|Scrapbooking has never been one of my hobbies. Perhaps it's because dwelling in the past takes time from building future memories, or maybe because looking back unavoidably reminds us all how quickly we become old. My failure to make a scrapbook is largely the result of procrastination, something I've become very good at with years of practice. My friends are getting tired of hearing that someday I intend to write a book about procrastination. If I haven't got around to it by now, will I ever? I hope so because I'm a self-proclaimed expert in the subject.
Deep within my file cabinets lie half a dozen folders that are individually labeled identically, "Scrapbook." I've been stuffing these folders for decades with items such as Father's Day cards, photographs, memorable letters, tickets to events and paper souvenirs from places I've visited. My hope is that instead of jamming new things into one of those folders, I'll just digitize the tangible items that spark memories and put them on this site for all to see.
A recent Reader's Digest article suggested that a person can tackle the biggest task by working in small increments. Weeks and months and years of procrastination have left me with some huge projects that I want to accomplish, and so I've determined to tackle them all one step at a time. A proverb I learned in Japan said that even the longest journey begins with a single step. So with the same resolve that I've adopted to clean out my garage, update my Quickbooks account and catch up in my correspondence I'm beginning this humble scrapbook.
Someday this digital scrapbook might be organized. For now it will be a repository of images and blurbs that represent moments in the space-time continuum known as my life. I hope you enjoy it and learn the easy way some of the hard lessons I have learned.
As I was filing through a few papers today I came across some notes from last year's high school reunion. Unlike my brother Craig and my good friend Dennis Delquatro, I am quickly losing the connection between faces and names and memories of what they once meant to me. Probably about 150 men and women attended a banquet the evening of the reunion. I was assigned to ask the others sitting at my table for something interesting to say about them.
Alan Cooper said he ended up graduating from a different school, long-time rival Granite, but always had fond memories of his time at Murray High School. Met his wife when he was working part time as a bingo caller.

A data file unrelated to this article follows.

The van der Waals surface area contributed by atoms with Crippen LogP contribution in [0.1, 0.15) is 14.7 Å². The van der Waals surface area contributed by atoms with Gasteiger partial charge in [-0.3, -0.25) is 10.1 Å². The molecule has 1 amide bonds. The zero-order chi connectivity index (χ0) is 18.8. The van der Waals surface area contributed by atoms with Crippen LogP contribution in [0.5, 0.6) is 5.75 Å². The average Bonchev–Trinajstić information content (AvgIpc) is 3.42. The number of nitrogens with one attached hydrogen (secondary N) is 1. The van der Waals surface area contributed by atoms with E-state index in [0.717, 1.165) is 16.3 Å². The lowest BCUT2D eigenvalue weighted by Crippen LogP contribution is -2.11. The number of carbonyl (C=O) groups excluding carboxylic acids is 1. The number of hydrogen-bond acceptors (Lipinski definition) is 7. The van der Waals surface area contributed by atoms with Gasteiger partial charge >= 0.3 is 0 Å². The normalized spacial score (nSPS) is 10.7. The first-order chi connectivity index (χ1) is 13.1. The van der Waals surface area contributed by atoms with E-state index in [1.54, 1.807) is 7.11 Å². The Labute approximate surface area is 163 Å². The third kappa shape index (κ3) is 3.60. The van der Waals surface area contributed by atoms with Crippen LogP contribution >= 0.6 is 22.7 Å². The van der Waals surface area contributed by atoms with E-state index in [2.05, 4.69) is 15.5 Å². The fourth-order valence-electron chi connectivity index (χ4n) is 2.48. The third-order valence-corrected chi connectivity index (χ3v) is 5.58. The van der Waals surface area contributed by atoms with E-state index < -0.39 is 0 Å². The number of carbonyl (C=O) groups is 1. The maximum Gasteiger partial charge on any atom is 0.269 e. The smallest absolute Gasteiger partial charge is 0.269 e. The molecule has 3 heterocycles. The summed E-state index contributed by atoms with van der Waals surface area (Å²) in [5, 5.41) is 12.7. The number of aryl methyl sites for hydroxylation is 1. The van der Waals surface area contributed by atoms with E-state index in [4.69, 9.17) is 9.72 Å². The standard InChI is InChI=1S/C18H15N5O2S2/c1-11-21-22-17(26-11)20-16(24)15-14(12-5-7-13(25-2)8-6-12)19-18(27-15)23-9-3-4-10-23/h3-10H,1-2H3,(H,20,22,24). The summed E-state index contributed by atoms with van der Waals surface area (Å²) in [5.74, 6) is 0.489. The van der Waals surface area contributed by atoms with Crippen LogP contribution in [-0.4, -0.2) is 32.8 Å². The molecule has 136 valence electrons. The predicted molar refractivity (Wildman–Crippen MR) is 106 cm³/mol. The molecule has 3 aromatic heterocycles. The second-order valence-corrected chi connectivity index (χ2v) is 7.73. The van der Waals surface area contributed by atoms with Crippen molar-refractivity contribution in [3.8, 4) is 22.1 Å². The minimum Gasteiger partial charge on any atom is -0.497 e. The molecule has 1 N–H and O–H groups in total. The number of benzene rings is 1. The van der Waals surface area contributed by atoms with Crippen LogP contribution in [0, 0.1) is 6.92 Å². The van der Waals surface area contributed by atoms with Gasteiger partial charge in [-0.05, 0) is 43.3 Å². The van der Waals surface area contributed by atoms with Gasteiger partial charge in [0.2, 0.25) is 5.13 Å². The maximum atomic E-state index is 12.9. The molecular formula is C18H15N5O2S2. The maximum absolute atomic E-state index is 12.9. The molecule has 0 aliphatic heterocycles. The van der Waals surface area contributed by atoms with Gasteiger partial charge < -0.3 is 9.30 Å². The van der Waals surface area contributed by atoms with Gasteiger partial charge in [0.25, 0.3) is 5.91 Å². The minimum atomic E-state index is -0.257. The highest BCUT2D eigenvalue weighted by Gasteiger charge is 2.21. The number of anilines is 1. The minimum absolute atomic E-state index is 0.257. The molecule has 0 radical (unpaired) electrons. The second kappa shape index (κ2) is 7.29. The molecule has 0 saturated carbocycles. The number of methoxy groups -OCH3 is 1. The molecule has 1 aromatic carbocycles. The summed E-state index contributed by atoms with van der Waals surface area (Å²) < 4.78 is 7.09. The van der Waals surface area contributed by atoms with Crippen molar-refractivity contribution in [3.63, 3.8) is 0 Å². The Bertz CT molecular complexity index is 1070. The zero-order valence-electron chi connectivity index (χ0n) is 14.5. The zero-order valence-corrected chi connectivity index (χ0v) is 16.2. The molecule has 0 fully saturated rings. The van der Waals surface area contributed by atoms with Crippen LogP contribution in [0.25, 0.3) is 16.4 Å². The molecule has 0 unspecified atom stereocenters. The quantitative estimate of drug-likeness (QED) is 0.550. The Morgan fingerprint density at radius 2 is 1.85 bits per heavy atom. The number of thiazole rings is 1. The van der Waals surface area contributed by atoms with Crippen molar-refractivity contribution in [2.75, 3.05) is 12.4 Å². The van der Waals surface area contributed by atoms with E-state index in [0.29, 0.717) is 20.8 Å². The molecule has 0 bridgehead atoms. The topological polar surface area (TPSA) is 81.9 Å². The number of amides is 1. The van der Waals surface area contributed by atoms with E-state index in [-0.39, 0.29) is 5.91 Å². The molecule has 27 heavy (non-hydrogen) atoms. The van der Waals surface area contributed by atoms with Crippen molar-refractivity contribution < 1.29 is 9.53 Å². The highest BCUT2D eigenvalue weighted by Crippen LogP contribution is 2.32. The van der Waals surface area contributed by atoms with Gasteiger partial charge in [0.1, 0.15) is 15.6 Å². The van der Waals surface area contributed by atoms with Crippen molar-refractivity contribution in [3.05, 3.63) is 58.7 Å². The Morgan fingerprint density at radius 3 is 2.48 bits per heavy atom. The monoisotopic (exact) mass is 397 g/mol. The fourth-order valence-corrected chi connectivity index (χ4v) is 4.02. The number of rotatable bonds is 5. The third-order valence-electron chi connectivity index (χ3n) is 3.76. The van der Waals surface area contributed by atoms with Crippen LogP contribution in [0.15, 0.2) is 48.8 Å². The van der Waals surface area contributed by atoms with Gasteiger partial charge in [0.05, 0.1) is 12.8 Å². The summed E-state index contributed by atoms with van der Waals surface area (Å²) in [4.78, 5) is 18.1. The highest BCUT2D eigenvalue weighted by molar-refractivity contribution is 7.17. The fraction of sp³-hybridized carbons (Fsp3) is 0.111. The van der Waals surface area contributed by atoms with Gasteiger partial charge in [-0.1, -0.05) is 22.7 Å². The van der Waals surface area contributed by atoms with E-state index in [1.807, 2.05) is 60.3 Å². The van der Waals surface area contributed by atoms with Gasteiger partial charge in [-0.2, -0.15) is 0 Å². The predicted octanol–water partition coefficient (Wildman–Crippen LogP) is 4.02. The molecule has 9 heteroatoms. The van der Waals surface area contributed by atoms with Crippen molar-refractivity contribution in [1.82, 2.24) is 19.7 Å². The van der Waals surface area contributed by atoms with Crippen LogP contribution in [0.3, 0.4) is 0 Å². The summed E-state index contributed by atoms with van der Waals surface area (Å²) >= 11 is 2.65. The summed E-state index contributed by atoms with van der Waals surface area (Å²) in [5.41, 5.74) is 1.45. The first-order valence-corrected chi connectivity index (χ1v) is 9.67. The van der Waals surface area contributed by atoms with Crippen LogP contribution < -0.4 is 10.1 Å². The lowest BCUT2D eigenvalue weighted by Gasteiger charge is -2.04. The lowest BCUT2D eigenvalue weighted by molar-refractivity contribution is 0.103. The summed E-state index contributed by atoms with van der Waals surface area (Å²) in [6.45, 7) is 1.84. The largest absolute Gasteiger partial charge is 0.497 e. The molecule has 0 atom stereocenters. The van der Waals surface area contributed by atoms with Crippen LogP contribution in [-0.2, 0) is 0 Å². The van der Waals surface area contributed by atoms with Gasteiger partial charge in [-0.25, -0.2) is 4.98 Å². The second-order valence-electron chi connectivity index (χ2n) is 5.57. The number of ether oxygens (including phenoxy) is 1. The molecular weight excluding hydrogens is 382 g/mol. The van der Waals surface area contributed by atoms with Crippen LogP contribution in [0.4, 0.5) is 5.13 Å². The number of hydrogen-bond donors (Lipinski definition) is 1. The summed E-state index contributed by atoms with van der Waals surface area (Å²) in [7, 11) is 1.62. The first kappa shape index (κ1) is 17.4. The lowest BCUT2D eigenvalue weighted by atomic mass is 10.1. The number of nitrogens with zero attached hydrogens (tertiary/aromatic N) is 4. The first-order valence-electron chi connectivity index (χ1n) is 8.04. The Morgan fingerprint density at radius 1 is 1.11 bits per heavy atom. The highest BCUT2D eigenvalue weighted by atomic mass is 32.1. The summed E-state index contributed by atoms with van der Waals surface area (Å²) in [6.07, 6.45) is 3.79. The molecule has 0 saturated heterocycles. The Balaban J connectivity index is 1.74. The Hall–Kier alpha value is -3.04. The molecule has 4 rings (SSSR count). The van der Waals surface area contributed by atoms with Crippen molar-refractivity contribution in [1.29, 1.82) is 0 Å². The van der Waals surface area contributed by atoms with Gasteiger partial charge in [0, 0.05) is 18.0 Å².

Wendy Simper Anderson said she was extraordinarily ordinary. She lives in a southern Utah town where she enjoys visits from her three children and 11 grandchildren. She has rescued three Doberman pinschers.
David Anderson said he works with computers and makes airplane parts.
Joy Miller said she met her husband, my long-time friend Theron Miller, in a seedy bar in the middle of the Arizona desert. Neither was in the habit of visiting bars but happened to cross paths because one was a designated driver and the other was there to drop off a friend.
Beverly Stump said she had two children, six grandchildren and a greatgrandchild on the way.
I admitted to the group that, just as another classmate had confessed, I also was an unindicted and unarrested felon. My tale involved a fantasy that my neighborhood buddies and I had nurtured for years. In it an enormous thunderstorm would strike just as the city firemen were preparing to light the annual Fourth of July fireworks display at the county firegrounds near my house. One summer when I was probably 16 years old that prayer was answered as sheets of water, accompanied by lightning bolts and almost instantaneous thunder slammed into the fairgrounds just after the fireworks show had begun. Our hope was that the storm would cause the firemen to flee the site so quickly that they would leave the rain-soaked fireworks for us to pilfer. As an ardent pyrotechnimaniac (don't look that word up in the dictionary because it's not there), I had long fantasized about gathering up an armload of free and powerful fireworks for my personal consumption.
About 2 o'clock in the morning a couple of my friends and I dressed in our darkest shirts and pants and ventured into the fairgrounds. Lo and behold, our dream had been realized: Before us, arranged magnificently, was an assortment of rockets, aerial bombs, flares and other fireworks, the like of which we had seen only in our visions.
Each of us filled out arms with contraband and began to walk out of the fairgrounds. My friends crossed a road, but I absentmindedly watched as a car approached. I was too tired to think straight and stood there like a deer in the headlights as the car approached, finally stopping with its headlights shining on my figure, standing on the outside bend of a curve, my arms full of fireworks. It was about then that I noticed some red and blue lights, still not illuminated, on the car's top. That woke me out of my early morning stupor. Throwing the fireworks in the road, I ran for the closest trail, a footpath through high trees. At one point there was a low, sagging fence, which I cleared easily in the moonlight. I was hoping the police officer chasing me was unaware of the fence. Behind me were heavy footfalls and suddenly a thud and a groan. Into the darkness I fled, never again hoping for that thunderstorm of a lifetime.
My goal is to add a little something to this scrapbook every week.